Sir JOHN SIMON: Its Prime Minister at this moment is attending the Conference of Dominion Premiers here.

Viscount HALDANE: Is there any technical distinction between a dominion and a colony?

Sir JOHN SIMON: No, my Lord; none.

Viscount HALDANE: Not that I know of.

Sir JOHN SIMON: In statutory language there are many instances of the sort, such as the Colonial Boundaries Act, or the Colonial Laws Validity Act, where you have a schedule which shows which are the areas under His Majesty the King which are being dealt with.

Viscount HALDANE: It is a constitutional difference.

Sir JOHN SIMON: That is it. I was saying that in 1840 was the reunion of Quebec and Ontario in the United Province of Canada. You may take it that 1855 is about the year when self-government, not merely representative but responsible government, began in Newfoundland.

Viscount HALDANE: Do you happen to remember what was the name of the Governor before Lord Aitken? He was a well-known man who had great difficulties to contend with.

Sir JOHN SIMON: I will let your Lordship have the name shortly. Then, my Lord, perhaps you will take note of this date. In 1857 there was a Select Committee of the House of Commons on the Hudson's Bay Company's administration.

p. 98

Viscount HALDANE: I think Mr. Gladstone sat on that Committee.

Sir JOHN SIMON: He did, my Lord. It was in that connection, you will remember, that the Arrow smith map was produced which is numbered 26 in the book. It is the one with the very big green area. As your Lordships are good enough to turn to it, I may perhaps tell you one rather interesting and significant fact which came out in the course of the Committee's deliberations. Would your Lordships find on Map 26, just beyond the green, and in Labrador, a place called Naskopi, it is just over the border. One of the things that happened in the House of Commons Committee in 1857 was this. There were people who very hotly criticised the way in which the Hudson's Bay Company had administered their affairs. Mr. Roebuck was, I think you may say, the leader of the critics. You will see the significance of my asking the place to be identified in a moment. The House of Commons Committee behaved, as such Committees not unnaturally do, in this way: that they demanded to have all sorts of explanations from the Hudson's Bay officials as to why this, that, or the other, did not go better; and one of the witnesses they had before them was a very distinguished man whose name is known, not only in connection with Hudson's Bay, but also in connection with British Columbia, namely Sir George Simpson. He was Governor of the Company of Hudson's Bay at the time. One of the things about which he was very much challenged was the failure—so it was alleged—of the Hudson's Bay administration properly to punish a man who was said to have maltreated (I rather think to have killed) a native at Naskopi; and his answer again and again was: “Naskopi is not in Hudson's Bay jurisdiction; it is in the jurisdiction of Newfoundland.” What Sir George Simpson said is not evidence, but it is an interesting circumstance that, in 1857, that was one of the matters which came out, and Naskopi acquired considerable importance in the Committee for that reason.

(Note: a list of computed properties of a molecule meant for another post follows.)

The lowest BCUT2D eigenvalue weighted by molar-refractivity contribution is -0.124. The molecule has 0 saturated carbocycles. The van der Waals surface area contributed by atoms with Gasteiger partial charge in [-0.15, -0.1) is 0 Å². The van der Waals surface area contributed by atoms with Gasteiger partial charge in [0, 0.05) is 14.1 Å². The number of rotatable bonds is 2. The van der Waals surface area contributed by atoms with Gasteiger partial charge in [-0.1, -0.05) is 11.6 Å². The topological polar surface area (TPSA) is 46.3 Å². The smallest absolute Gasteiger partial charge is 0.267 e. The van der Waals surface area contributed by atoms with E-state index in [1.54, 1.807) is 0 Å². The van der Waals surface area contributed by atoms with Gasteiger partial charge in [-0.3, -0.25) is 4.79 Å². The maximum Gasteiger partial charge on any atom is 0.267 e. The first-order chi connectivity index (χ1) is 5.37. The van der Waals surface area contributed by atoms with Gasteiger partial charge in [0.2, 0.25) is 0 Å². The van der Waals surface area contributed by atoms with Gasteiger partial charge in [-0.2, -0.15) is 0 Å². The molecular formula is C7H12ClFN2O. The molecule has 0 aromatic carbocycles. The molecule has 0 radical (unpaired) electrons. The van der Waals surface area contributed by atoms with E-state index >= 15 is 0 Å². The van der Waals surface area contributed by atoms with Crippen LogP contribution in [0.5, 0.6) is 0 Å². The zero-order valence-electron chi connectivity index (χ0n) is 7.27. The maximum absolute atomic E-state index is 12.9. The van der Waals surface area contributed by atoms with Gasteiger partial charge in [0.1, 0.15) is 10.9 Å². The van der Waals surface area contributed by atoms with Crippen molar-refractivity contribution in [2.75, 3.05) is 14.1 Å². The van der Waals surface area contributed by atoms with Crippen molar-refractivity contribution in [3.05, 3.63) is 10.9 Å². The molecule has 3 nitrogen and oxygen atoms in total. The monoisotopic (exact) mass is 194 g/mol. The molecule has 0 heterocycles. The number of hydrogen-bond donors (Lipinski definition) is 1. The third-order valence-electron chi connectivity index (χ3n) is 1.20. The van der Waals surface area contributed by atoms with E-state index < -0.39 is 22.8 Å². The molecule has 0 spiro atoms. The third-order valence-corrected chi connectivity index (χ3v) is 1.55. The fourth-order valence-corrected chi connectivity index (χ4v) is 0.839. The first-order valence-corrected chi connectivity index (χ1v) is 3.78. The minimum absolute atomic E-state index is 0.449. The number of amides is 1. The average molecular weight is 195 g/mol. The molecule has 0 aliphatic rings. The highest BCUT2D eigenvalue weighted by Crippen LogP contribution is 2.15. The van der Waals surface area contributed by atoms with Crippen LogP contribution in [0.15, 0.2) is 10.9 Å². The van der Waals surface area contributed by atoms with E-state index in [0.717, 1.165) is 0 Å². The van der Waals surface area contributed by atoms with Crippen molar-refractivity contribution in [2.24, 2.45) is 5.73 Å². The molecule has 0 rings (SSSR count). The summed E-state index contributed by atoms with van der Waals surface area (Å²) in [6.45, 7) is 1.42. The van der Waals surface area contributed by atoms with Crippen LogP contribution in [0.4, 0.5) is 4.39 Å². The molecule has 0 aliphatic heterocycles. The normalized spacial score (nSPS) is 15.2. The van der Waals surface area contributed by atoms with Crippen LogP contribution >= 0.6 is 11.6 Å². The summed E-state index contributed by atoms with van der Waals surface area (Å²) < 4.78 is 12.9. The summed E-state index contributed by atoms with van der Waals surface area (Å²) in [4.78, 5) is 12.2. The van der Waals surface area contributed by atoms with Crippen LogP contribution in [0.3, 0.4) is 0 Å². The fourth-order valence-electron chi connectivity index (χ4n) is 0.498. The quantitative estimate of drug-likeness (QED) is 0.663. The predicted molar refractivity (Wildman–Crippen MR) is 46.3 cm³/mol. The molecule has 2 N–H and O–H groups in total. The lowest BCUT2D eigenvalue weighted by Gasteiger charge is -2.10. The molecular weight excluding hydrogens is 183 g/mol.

The LORD CHANCELLOR: It did not matter to him whether it was in the jurisdiction of Newfoundland or Quebec, I suppose?

Sir JOHN SIMON: It did not, of course.

The LORD CHANCELLOR: The point was that it was not within the Hudson's Bay territory.

Sir JOHN SIMON: It is rather this: nobody suggested at the time that it could be anything else. He did insist that it was in Newfoundland. I am not attaching importance to it, but it does fit in, that in 1857, when that map was printed by the House of Commons as the result of the Hudson's Bay Inquiry (and it is rather interesting to notice), there was confirmation that that is where you get the dividing line. Lake Naskopi is the head of the waters that are running down. As a